Even after a divorce, it is important for parents to maintain their relationships with their children. This usually means that there is still contact with the other parent–even if it is hostile in nature. Sometimes, the relationship between former spouses is so hostile that one spouse will attempt to turn a child against the other spouse in an effort to retaliate against them or get revenge.
In addition to being extremely damaging to the psychological well-being of a child, parental alienation is painful and confusing for the parent towards whom the alienating behavior is directed. A previously happy and content child may suddenly become withdrawn or angry and begin repeating ugly language they learned from the alienating parent.
Although Illinois law conspicuously rejects the term “parental alienation syndrome,” due to its lack of specificity, the law instead has a host of procedures and statutes to inhibit what might be considered parental alienation.
Temporary Parenting Time
If a child’s opinion of one parent is being negatively influenced by the other parent while a divorce or allocation of parental responsibilities is pending, Illinois law provides an opportunity for redress by allowing for a temporary order for parenting time allocation. If a parent has evidence that their child is being fed false or manipulative information about them, they may bring this to the court’s attention and ask for temporary limitations on the other parent’s time with the child.
As with a regular parenting time order, an Illinois court will issue a temporary parenting time order if it finds this is in the child’s best interests. If at all possible, judges want to see children have positive relationships with both parents. If a parent’s relationship with their child is being jeopardized by alienating rhetoric from the other parent, a judge will take this into consideration.
Joint Creation of Parenting Plans
Another way Illinois law has tried to prevent alienating behavior is by tasking parents with jointly creating parenting plans during a divorce. Parties who work together to create a system of parental responsibility are more likely to stick to the plan and avoid future hostilities.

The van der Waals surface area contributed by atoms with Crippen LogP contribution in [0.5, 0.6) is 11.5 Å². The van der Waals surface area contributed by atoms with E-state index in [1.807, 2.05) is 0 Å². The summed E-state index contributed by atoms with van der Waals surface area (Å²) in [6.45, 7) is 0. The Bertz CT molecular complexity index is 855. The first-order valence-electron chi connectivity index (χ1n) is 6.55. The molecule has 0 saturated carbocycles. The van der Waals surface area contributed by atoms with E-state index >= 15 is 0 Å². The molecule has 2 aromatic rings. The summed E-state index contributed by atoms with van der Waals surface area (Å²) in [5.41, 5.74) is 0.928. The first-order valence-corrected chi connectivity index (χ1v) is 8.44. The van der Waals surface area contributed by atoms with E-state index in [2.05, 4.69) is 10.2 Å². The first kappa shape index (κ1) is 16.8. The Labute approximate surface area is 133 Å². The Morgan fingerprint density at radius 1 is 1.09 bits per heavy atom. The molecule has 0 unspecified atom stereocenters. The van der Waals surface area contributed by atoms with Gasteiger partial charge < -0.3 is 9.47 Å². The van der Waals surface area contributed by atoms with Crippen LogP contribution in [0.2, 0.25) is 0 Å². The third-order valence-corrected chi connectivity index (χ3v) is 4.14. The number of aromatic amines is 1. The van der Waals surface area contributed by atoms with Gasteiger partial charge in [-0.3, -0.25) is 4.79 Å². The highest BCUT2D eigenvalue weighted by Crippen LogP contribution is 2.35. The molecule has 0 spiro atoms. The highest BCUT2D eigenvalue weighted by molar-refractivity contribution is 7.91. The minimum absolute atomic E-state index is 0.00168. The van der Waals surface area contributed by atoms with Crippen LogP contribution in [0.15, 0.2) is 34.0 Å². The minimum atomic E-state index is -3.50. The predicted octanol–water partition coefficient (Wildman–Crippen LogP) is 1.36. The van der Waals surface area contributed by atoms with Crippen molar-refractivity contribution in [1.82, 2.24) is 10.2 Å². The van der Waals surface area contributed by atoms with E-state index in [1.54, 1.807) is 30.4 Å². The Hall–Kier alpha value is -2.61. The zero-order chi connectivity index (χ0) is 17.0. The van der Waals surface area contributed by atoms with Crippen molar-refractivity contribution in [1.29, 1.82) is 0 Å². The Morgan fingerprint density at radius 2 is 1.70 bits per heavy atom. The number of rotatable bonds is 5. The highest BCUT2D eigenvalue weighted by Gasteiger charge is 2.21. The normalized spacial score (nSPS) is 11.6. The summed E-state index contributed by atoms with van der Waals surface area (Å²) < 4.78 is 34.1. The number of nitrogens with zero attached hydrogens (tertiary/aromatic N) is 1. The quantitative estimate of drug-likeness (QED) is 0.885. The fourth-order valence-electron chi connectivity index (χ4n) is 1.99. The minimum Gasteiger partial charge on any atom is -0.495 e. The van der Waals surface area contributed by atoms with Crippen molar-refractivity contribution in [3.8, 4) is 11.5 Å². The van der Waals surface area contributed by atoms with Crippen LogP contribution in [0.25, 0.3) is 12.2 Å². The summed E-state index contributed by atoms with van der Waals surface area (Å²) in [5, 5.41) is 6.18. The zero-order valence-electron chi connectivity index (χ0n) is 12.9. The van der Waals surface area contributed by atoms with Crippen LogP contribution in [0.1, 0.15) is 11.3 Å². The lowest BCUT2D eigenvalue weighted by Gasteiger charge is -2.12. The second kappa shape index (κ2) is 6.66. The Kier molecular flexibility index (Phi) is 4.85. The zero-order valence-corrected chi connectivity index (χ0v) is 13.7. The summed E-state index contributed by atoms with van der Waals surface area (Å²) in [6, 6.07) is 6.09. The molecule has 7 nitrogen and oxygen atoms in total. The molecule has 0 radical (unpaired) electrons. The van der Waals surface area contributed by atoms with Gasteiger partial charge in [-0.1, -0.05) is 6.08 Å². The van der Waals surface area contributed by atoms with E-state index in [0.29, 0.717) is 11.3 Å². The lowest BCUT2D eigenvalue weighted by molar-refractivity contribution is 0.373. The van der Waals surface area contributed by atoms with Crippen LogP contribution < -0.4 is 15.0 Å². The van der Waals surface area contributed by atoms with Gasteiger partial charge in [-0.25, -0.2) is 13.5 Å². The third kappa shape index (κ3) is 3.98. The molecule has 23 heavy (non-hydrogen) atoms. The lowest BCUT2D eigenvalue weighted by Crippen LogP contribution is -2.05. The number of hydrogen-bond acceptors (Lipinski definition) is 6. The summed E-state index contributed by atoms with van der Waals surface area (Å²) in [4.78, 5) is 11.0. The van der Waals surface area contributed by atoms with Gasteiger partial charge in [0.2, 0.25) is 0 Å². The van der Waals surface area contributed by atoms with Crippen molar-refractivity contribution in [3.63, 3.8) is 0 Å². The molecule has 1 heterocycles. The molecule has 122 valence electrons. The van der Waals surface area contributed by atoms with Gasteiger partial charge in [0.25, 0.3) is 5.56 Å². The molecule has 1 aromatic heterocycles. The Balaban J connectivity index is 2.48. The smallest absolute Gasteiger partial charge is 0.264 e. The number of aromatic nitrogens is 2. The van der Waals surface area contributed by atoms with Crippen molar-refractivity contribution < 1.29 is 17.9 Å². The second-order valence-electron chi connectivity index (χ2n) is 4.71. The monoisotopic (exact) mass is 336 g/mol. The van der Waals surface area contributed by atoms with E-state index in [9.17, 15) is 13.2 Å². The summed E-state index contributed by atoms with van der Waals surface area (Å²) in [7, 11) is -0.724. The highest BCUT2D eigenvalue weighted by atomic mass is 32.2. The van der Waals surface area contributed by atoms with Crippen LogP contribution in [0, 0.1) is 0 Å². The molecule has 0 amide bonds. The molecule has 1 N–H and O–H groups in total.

However, divorcing spouses can also submit parenting plans without the input of the other parent. If one parent tries to submit a parenting plan that includes little or no parenting time for the other parent, this can be a sign that alienating behavior is occurring from the beginning.
If a parent believes their former spouse is trying to alienate their child from them, but cannot provide evidence beyond merely “he said, she said” claims, a judge may struggle to get an objective picture of the child’s true home situation with either parent. In situations like this, a custody evaluator or a guardian ad litem may be appointed to gather information and give the judge an impartial assessment of what is in the child’s best interests.
Contact a Kane County Child Custody Attorney Today
If you fear that your child is facing alienating behaviors from your former partner, the attorneys at Goostree Law Group can help you determine whether such behaviors are taking place and what you can do about it. To schedule a free consultation and discuss your situation with a skilled St. Charles, IL parental responsibilities lawyer, contact our office today at 630-584-4800.